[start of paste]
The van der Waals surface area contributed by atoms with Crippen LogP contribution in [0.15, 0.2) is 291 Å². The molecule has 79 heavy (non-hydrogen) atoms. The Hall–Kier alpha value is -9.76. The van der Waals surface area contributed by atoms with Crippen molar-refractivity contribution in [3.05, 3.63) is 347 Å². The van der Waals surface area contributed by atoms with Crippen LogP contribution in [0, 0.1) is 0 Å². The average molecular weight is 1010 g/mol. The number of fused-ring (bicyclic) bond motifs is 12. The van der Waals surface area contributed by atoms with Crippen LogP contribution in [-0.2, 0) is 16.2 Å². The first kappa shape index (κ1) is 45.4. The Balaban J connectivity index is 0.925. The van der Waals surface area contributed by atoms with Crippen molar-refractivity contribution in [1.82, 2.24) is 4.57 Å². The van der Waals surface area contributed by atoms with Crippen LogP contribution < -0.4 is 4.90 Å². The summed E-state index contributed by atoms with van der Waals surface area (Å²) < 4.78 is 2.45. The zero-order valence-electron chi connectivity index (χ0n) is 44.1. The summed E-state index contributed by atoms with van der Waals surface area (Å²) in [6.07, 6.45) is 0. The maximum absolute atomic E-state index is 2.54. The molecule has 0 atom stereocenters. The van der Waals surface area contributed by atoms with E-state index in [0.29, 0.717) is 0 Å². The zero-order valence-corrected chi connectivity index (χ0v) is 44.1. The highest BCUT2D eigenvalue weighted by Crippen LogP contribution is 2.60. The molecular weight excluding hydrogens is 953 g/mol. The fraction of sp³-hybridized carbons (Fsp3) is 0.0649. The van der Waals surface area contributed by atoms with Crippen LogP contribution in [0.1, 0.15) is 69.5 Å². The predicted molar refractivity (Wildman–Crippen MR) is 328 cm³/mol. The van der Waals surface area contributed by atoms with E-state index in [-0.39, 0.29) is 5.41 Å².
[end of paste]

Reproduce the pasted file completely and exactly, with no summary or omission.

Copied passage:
The van der Waals surface area contributed by atoms with Crippen LogP contribution in [0.15, 0.2) is 291 Å². The molecule has 79 heavy (non-hydrogen) atoms. The Hall–Kier alpha value is -9.76. The van der Waals surface area contributed by atoms with Crippen molar-refractivity contribution in [3.05, 3.63) is 347 Å². The van der Waals surface area contributed by atoms with Crippen LogP contribution in [0, 0.1) is 0 Å². The average molecular weight is 1010 g/mol. The number of fused-ring (bicyclic) bond motifs is 12. The van der Waals surface area contributed by atoms with Crippen LogP contribution in [-0.2, 0) is 16.2 Å². The first kappa shape index (κ1) is 45.4. The Balaban J connectivity index is 0.925. The van der Waals surface area contributed by atoms with Crippen molar-refractivity contribution in [1.82, 2.24) is 4.57 Å². The van der Waals surface area contributed by atoms with Crippen LogP contribution < -0.4 is 4.90 Å². The summed E-state index contributed by atoms with van der Waals surface area (Å²) < 4.78 is 2.45. The zero-order valence-electron chi connectivity index (χ0n) is 44.1. The summed E-state index contributed by atoms with van der Waals surface area (Å²) in [6.07, 6.45) is 0. The maximum absolute atomic E-state index is 2.54. The molecule has 0 atom stereocenters. The van der Waals surface area contributed by atoms with E-state index in [0.29, 0.717) is 0 Å². The zero-order valence-corrected chi connectivity index (χ0v) is 44.1. The highest BCUT2D eigenvalue weighted by Crippen LogP contribution is 2.60. The molecular weight excluding hydrogens is 953 g/mol. The fraction of sp³-hybridized carbons (Fsp3) is 0.0649. The van der Waals surface area contributed by atoms with Crippen LogP contribution in [0.1, 0.15) is 69.5 Å². The predicted molar refractivity (Wildman–Crippen MR) is 328 cm³/mol. The van der Waals surface area contributed by atoms with E-state index in [-0.39, 0.29) is 5.41 Å².